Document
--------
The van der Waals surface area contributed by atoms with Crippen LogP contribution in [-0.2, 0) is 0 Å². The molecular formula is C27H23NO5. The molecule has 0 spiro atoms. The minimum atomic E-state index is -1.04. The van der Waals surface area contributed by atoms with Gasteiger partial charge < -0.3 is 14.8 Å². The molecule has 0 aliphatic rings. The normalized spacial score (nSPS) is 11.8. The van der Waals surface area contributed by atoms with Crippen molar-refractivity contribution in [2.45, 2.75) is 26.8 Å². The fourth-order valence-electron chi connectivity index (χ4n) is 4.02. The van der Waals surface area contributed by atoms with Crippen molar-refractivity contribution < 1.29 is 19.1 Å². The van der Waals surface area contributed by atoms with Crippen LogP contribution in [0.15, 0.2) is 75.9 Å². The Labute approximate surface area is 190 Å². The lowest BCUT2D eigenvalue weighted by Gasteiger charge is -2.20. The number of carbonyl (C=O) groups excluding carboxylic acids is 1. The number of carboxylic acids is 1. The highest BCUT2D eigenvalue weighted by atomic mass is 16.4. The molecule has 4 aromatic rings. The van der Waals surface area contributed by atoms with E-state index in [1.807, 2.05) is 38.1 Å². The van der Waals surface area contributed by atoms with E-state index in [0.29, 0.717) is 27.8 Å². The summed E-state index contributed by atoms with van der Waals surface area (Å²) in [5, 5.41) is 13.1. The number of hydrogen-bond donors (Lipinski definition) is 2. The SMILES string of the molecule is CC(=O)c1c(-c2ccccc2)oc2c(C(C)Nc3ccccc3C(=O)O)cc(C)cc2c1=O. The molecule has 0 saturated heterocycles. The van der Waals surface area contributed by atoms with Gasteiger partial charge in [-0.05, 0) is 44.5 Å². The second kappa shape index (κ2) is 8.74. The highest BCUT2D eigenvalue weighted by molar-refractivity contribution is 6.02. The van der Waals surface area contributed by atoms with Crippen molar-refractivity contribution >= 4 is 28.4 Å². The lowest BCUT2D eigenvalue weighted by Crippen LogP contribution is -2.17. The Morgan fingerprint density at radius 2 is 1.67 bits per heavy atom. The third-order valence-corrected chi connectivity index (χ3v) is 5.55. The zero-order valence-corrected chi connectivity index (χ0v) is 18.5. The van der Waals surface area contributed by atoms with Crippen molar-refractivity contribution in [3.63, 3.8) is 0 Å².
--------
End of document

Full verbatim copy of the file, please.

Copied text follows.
The van der Waals surface area contributed by atoms with Crippen LogP contribution in [-0.2, 0) is 0 Å². The molecular formula is C27H23NO5. The molecule has 0 spiro atoms. The minimum atomic E-state index is -1.04. The van der Waals surface area contributed by atoms with Gasteiger partial charge < -0.3 is 14.8 Å². The molecule has 0 aliphatic rings. The normalized spacial score (nSPS) is 11.8. The van der Waals surface area contributed by atoms with Crippen molar-refractivity contribution in [2.45, 2.75) is 26.8 Å². The fourth-order valence-electron chi connectivity index (χ4n) is 4.02. The van der Waals surface area contributed by atoms with Crippen molar-refractivity contribution < 1.29 is 19.1 Å². The van der Waals surface area contributed by atoms with Crippen LogP contribution in [0.15, 0.2) is 75.9 Å². The Labute approximate surface area is 190 Å². The lowest BCUT2D eigenvalue weighted by Gasteiger charge is -2.20. The number of carbonyl (C=O) groups excluding carboxylic acids is 1. The number of carboxylic acids is 1. The highest BCUT2D eigenvalue weighted by atomic mass is 16.4. The molecule has 4 aromatic rings. The van der Waals surface area contributed by atoms with E-state index in [1.807, 2.05) is 38.1 Å². The van der Waals surface area contributed by atoms with E-state index in [0.29, 0.717) is 27.8 Å². The summed E-state index contributed by atoms with van der Waals surface area (Å²) in [5, 5.41) is 13.1. The number of hydrogen-bond donors (Lipinski definition) is 2. The SMILES string of the molecule is CC(=O)c1c(-c2ccccc2)oc2c(C(C)Nc3ccccc3C(=O)O)cc(C)cc2c1=O. The molecule has 0 saturated heterocycles. The van der Waals surface area contributed by atoms with Gasteiger partial charge in [-0.05, 0) is 44.5 Å². The second kappa shape index (κ2) is 8.74. The highest BCUT2D eigenvalue weighted by molar-refractivity contribution is 6.02. The van der Waals surface area contributed by atoms with Crippen molar-refractivity contribution >= 4 is 28.4 Å². The lowest BCUT2D eigenvalue weighted by Crippen LogP contribution is -2.17. The Morgan fingerprint density at radius 2 is 1.67 bits per heavy atom. The third-order valence-corrected chi connectivity index (χ3v) is 5.55. The zero-order valence-corrected chi connectivity index (χ0v) is 18.5. The van der Waals surface area contributed by atoms with Crippen molar-refractivity contribution in [3.63, 3.8) is 0 Å².